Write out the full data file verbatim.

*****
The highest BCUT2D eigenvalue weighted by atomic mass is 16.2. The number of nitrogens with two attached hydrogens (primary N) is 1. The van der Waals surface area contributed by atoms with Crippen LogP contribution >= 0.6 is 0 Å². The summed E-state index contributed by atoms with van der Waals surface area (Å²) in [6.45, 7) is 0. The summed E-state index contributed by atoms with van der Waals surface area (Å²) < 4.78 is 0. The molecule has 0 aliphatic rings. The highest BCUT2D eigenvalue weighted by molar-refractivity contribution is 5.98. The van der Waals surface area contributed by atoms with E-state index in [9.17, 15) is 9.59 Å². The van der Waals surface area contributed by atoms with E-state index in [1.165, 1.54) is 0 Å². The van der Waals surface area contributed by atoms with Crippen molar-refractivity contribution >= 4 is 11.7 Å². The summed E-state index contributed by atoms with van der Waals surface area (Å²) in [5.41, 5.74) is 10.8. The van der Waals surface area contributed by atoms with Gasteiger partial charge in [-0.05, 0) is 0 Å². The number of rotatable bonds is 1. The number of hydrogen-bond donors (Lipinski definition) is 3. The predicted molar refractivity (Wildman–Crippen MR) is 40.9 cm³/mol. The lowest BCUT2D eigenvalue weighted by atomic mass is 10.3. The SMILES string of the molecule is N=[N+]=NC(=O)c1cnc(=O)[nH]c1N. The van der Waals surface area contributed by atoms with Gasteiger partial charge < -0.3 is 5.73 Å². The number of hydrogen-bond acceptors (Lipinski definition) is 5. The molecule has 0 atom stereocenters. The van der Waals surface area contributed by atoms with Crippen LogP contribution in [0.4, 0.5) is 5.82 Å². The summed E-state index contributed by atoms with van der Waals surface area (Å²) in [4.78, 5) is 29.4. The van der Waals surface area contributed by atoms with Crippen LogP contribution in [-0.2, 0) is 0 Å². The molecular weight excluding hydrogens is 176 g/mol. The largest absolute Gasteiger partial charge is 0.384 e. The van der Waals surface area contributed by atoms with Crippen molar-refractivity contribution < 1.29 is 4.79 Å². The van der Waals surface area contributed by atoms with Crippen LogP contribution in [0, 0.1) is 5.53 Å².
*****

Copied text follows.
The highest BCUT2D eigenvalue weighted by atomic mass is 16.2. The number of nitrogens with two attached hydrogens (primary N) is 1. The van der Waals surface area contributed by atoms with Crippen LogP contribution >= 0.6 is 0 Å². The summed E-state index contributed by atoms with van der Waals surface area (Å²) in [6.45, 7) is 0. The summed E-state index contributed by atoms with van der Waals surface area (Å²) < 4.78 is 0. The molecule has 0 aliphatic rings. The highest BCUT2D eigenvalue weighted by molar-refractivity contribution is 5.98. The van der Waals surface area contributed by atoms with E-state index in [9.17, 15) is 9.59 Å². The van der Waals surface area contributed by atoms with E-state index in [1.165, 1.54) is 0 Å². The van der Waals surface area contributed by atoms with Crippen molar-refractivity contribution >= 4 is 11.7 Å². The summed E-state index contributed by atoms with van der Waals surface area (Å²) in [5.41, 5.74) is 10.8. The van der Waals surface area contributed by atoms with Gasteiger partial charge in [-0.05, 0) is 0 Å². The number of rotatable bonds is 1. The number of hydrogen-bond donors (Lipinski definition) is 3. The predicted molar refractivity (Wildman–Crippen MR) is 40.9 cm³/mol. The lowest BCUT2D eigenvalue weighted by atomic mass is 10.3. The SMILES string of the molecule is N=[N+]=NC(=O)c1cnc(=O)[nH]c1N. The van der Waals surface area contributed by atoms with Gasteiger partial charge < -0.3 is 5.73 Å². The number of hydrogen-bond acceptors (Lipinski definition) is 5. The molecule has 0 atom stereocenters. The van der Waals surface area contributed by atoms with Crippen LogP contribution in [0.4, 0.5) is 5.82 Å². The summed E-state index contributed by atoms with van der Waals surface area (Å²) in [4.78, 5) is 29.4. The van der Waals surface area contributed by atoms with Crippen LogP contribution in [-0.2, 0) is 0 Å². The molecular weight excluding hydrogens is 176 g/mol. The largest absolute Gasteiger partial charge is 0.384 e. The van der Waals surface area contributed by atoms with Crippen molar-refractivity contribution < 1.29 is 4.79 Å². The van der Waals surface area contributed by atoms with Crippen LogP contribution in [0, 0.1) is 5.53 Å².